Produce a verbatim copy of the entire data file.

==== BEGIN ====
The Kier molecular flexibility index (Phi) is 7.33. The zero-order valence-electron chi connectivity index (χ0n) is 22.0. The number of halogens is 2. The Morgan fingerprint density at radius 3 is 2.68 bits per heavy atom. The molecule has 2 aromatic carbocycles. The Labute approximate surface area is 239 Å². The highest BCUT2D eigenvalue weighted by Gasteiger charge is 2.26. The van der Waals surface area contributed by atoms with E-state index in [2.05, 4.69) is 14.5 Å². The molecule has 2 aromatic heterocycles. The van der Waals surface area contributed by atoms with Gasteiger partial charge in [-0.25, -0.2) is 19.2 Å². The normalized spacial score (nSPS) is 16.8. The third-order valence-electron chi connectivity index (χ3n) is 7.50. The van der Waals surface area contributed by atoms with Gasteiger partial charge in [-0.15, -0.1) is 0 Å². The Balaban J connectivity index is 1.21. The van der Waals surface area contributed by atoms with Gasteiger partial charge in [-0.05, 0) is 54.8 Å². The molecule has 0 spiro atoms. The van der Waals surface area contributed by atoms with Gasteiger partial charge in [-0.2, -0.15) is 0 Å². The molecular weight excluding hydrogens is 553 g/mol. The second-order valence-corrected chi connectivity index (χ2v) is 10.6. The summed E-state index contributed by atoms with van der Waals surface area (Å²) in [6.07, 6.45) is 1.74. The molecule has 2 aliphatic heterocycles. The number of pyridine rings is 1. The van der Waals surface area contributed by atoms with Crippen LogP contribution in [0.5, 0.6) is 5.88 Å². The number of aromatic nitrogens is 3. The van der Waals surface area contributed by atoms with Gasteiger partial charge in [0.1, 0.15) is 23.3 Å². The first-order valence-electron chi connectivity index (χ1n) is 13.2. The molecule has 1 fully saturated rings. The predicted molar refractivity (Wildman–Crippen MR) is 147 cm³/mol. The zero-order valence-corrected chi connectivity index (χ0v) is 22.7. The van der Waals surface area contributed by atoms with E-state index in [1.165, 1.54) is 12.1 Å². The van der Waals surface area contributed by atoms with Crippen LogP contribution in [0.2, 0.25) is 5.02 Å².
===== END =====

The Kier molecular flexibility index (Phi) is 7.33. The zero-order valence-electron chi connectivity index (χ0n) is 22.0. The number of halogens is 2. The Morgan fingerprint density at radius 3 is 2.68 bits per heavy atom. The molecule has 2 aromatic carbocycles. The Labute approximate surface area is 239 Å². The highest BCUT2D eigenvalue weighted by Gasteiger charge is 2.26. The van der Waals surface area contributed by atoms with E-state index in [2.05, 4.69) is 14.5 Å². The molecule has 2 aromatic heterocycles. The van der Waals surface area contributed by atoms with Gasteiger partial charge in [-0.25, -0.2) is 19.2 Å². The normalized spacial score (nSPS) is 16.8. The third-order valence-electron chi connectivity index (χ3n) is 7.50. The van der Waals surface area contributed by atoms with Gasteiger partial charge in [-0.15, -0.1) is 0 Å². The Balaban J connectivity index is 1.21. The van der Waals surface area contributed by atoms with Gasteiger partial charge in [-0.05, 0) is 54.8 Å². The molecule has 0 spiro atoms. The van der Waals surface area contributed by atoms with Gasteiger partial charge in [-0.2, -0.15) is 0 Å². The molecular weight excluding hydrogens is 553 g/mol. The second-order valence-corrected chi connectivity index (χ2v) is 10.6. The summed E-state index contributed by atoms with van der Waals surface area (Å²) in [6.07, 6.45) is 1.74. The molecule has 2 aliphatic heterocycles. The number of pyridine rings is 1. The van der Waals surface area contributed by atoms with Crippen LogP contribution in [0.5, 0.6) is 5.88 Å². The number of aromatic nitrogens is 3. The van der Waals surface area contributed by atoms with Gasteiger partial charge in [0.1, 0.15) is 23.3 Å². The first-order valence-electron chi connectivity index (χ1n) is 13.2. The molecule has 1 fully saturated rings. The predicted molar refractivity (Wildman–Crippen MR) is 147 cm³/mol. The zero-order valence-corrected chi connectivity index (χ0v) is 22.7. The van der Waals surface area contributed by atoms with E-state index in [1.165, 1.54) is 12.1 Å². The van der Waals surface area contributed by atoms with Crippen LogP contribution in [0.2, 0.25) is 5.02 Å².